Rocco could see that he could market his company in a way that if it appealed to a kid and seemed like something parents wouldn’t like, the kids would automatically be attracted to it. If this is going to piss my parents off, then I’m into it. Rocco, from a marketing stand point, he thought like a kid. That’s what his vision was, or at least how I saw it. He was able to put himself in the mind frame of a kid with the marketing and art, and that stuff sold itself. Kids see some of the graphics and they’re like, “Yeah, I want that!” It sold itself in a lot of ways.
Did Rocco treat you about as good as he did the riders?
We didn’t have any of those types of parties, we were basically just the office team. The shopping sprees and all that, that was all stuff that was saved for the riders. Crazy shit would go on. Hiring strippers for 14 and 15 year old skater’s birthday parties. I remember walking upstairs, and in one of the offices there’s like 25 skaters in there watching 2 chicks down on the floor banging. Like, woah! [laughs]
Ass to Ass?
Yeah. I just remember thinking… Somebody’s mom’s wouldn’t be too happy about this. [laughs] Stuff like that.
Were you the first point of contact when lawyers called with cease and desist stuff?
None of that ended with me cause I was in no position to make any sort of final decisions, so people would call and say I’m such and such from this law firm, and we would get stuff in the mail. But Rocco was so forward thinking, and they were selling boards so quickly, that by the time the cease and desist stuff would start rolling in, he had already moved on to another graphic. We’ve already sold all those boards, and you’re telling me to stop selling them, but they’re already all gone, and now we’ve moved on to something else. He got a lot of those cease and desists that didn’t apply anymore because we were moving at such a rapid pace and coming out with new graphics constantly. It was obvious to me that this was a new model that hadn’t been done before.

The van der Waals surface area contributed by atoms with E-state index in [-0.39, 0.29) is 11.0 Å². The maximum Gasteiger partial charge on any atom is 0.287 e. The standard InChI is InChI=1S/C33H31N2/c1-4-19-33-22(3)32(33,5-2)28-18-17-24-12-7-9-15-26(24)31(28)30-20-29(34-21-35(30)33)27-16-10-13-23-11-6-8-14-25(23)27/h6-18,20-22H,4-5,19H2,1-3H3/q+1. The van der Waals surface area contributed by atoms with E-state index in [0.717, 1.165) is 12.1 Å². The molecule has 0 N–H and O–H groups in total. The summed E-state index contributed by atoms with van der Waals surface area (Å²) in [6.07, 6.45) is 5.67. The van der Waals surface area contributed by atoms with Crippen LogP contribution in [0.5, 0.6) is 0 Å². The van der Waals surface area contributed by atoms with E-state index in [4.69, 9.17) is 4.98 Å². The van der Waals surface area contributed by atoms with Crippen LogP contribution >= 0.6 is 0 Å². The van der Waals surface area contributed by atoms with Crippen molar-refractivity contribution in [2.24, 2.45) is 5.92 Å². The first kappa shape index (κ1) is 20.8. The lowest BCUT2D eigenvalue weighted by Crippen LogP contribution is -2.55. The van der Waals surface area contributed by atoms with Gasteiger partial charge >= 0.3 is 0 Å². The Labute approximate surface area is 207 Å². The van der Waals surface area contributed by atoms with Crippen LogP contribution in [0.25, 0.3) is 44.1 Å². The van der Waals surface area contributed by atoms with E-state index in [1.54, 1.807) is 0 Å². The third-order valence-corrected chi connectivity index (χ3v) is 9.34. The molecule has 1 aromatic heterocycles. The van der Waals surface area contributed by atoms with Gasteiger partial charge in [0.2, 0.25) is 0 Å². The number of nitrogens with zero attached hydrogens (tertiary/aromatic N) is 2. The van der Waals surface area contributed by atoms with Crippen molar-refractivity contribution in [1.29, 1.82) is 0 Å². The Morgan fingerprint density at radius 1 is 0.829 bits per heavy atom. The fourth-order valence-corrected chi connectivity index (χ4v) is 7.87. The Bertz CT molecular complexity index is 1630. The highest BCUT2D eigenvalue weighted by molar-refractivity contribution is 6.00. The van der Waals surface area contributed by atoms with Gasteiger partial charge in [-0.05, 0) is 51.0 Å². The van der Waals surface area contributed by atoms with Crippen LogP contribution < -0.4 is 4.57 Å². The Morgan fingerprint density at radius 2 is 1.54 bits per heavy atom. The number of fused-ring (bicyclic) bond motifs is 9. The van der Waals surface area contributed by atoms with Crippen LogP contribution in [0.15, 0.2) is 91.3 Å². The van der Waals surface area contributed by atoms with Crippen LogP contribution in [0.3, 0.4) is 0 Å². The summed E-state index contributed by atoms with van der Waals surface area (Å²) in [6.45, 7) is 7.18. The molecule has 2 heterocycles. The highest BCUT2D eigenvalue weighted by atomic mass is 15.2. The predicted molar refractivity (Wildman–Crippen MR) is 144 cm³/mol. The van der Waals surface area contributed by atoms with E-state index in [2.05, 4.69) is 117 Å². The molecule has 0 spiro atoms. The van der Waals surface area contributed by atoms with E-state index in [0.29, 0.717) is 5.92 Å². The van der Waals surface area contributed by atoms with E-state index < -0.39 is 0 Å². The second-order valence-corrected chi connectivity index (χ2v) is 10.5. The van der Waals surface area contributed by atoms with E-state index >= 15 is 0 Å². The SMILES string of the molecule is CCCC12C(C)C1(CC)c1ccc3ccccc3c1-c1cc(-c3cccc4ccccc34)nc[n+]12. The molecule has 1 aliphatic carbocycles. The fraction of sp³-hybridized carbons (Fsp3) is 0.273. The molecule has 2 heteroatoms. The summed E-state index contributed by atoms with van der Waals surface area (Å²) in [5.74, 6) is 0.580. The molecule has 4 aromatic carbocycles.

”I remember walking upstairs, and in one of the offices there’s like 25 skaters in there watching 2 chicks down on the floor banging. Like, woah!”
That was the appeal. It wasn’t the same old formula, and it was new and raw. I mean the boards sucked ass, but the graphics were cool… The construction of them was piss poor.
And there came a time when Rocco and everyone realized that. We knew we had a problem with whatever wood shop they were being made in, but there was a period of time where that didn’t really matter from Rocco’s standpoint because we were selling boards anyway.
And I mean literally, from a customer service standpoint, when we would get complaints, we would say, “No, that’s not a manufacturing defect.” We knew the boards were crap, but I was told to tell people, “You will not be getting a free board as a replacement for the one you just broke.”
From those standpoints, there was a lot of stuff where he was forward thinking, and you could respect what he was doing as far as turning things upside down in marketing, but then there are things like that, that bothered me a little bit. Like dude, that’s really not cool. I can see that this board is ass, but you’re telling me to tell this kid’s mom that that’s they way it’s supposed to be?
As far as the team over at World Industries, when you first started there, who would you see come around?
I grew up in the 70s, so my guys were Alva and Hosoi. That was my foundation for skating and the industry. I was obviously aware of other pros, but the ones that had a wow factor when they walked in, the biggest was obviously Gonz. I remember when he walked in I’d be like, “Wow, that’s fucking Gonz right there,” And I would see him roll around doing ollies in the parking lot and be like, “Wow, that’s fuckin’ Mark Gonzales skating in the fuckin’ parking lot right outside by my desk!”
Jesse Martinez, Jason Lee, and Natas were all there on a regular basis. Mike Carroll was there a lot, and then younger guys who I wasn’t really aware of like Daewon, Guy, Daniel Castillo. They were all kids at the time, so there was sort of the old guard and then the new school guys on the team. Sometimes it would be like recess at the local school, and all the young kids would come in at once and it would be pandemonium. They’d be running around, watching videos, getting boards, it was chaotic.
Were there any skaters that you couldn’t stand when they came through the door?